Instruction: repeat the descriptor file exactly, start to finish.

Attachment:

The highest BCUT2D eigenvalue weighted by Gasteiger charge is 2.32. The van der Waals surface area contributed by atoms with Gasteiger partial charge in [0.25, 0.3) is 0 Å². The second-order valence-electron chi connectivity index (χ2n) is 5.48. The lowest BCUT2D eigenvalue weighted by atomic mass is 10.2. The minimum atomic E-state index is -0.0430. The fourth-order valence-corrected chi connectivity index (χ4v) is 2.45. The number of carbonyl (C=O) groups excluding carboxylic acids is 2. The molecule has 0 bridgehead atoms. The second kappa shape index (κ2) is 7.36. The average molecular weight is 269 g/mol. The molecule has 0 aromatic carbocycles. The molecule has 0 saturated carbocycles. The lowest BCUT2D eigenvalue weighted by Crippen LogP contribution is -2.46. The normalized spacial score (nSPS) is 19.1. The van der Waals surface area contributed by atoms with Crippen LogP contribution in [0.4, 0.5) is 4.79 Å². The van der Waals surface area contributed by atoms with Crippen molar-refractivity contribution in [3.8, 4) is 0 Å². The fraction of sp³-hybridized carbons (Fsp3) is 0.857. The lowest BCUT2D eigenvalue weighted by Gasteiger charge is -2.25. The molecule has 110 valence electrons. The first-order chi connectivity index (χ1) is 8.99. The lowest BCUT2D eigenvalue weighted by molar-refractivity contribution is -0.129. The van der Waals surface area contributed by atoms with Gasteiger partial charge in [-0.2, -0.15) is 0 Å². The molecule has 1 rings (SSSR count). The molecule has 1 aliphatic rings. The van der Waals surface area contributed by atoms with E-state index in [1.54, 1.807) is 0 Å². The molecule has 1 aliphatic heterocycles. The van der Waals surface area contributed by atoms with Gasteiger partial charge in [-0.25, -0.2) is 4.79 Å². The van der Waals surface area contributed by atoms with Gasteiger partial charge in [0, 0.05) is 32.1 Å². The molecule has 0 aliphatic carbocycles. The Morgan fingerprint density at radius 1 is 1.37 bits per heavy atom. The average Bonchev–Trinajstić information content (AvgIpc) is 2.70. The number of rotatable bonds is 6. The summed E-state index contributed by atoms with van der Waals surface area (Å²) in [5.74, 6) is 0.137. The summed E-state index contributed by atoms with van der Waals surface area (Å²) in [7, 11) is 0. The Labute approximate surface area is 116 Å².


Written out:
The highest BCUT2D eigenvalue weighted by Gasteiger charge is 2.32. The van der Waals surface area contributed by atoms with Gasteiger partial charge in [0.25, 0.3) is 0 Å². The second-order valence-electron chi connectivity index (χ2n) is 5.48. The lowest BCUT2D eigenvalue weighted by atomic mass is 10.2. The minimum atomic E-state index is -0.0430. The fourth-order valence-corrected chi connectivity index (χ4v) is 2.45. The number of carbonyl (C=O) groups excluding carboxylic acids is 2. The molecule has 0 bridgehead atoms. The second kappa shape index (κ2) is 7.36. The average molecular weight is 269 g/mol. The molecule has 0 aromatic carbocycles. The molecule has 0 saturated carbocycles. The lowest BCUT2D eigenvalue weighted by Crippen LogP contribution is -2.46. The normalized spacial score (nSPS) is 19.1. The van der Waals surface area contributed by atoms with Crippen LogP contribution in [0.4, 0.5) is 4.79 Å². The van der Waals surface area contributed by atoms with Crippen molar-refractivity contribution in [3.8, 4) is 0 Å². The fraction of sp³-hybridized carbons (Fsp3) is 0.857. The lowest BCUT2D eigenvalue weighted by Gasteiger charge is -2.25. The molecule has 110 valence electrons. The first-order chi connectivity index (χ1) is 8.99. The lowest BCUT2D eigenvalue weighted by molar-refractivity contribution is -0.129. The van der Waals surface area contributed by atoms with Gasteiger partial charge in [-0.2, -0.15) is 0 Å². The molecule has 1 rings (SSSR count). The molecule has 1 aliphatic rings. The van der Waals surface area contributed by atoms with E-state index in [1.54, 1.807) is 0 Å². The molecule has 1 aliphatic heterocycles. The van der Waals surface area contributed by atoms with Gasteiger partial charge in [-0.25, -0.2) is 4.79 Å². The van der Waals surface area contributed by atoms with Gasteiger partial charge in [0, 0.05) is 32.1 Å². The molecule has 0 aliphatic carbocycles. The Morgan fingerprint density at radius 1 is 1.37 bits per heavy atom. The average Bonchev–Trinajstić information content (AvgIpc) is 2.70. The number of rotatable bonds is 6. The summed E-state index contributed by atoms with van der Waals surface area (Å²) in [5.74, 6) is 0.137. The summed E-state index contributed by atoms with van der Waals surface area (Å²) in [7, 11) is 0. The Labute approximate surface area is 116 Å².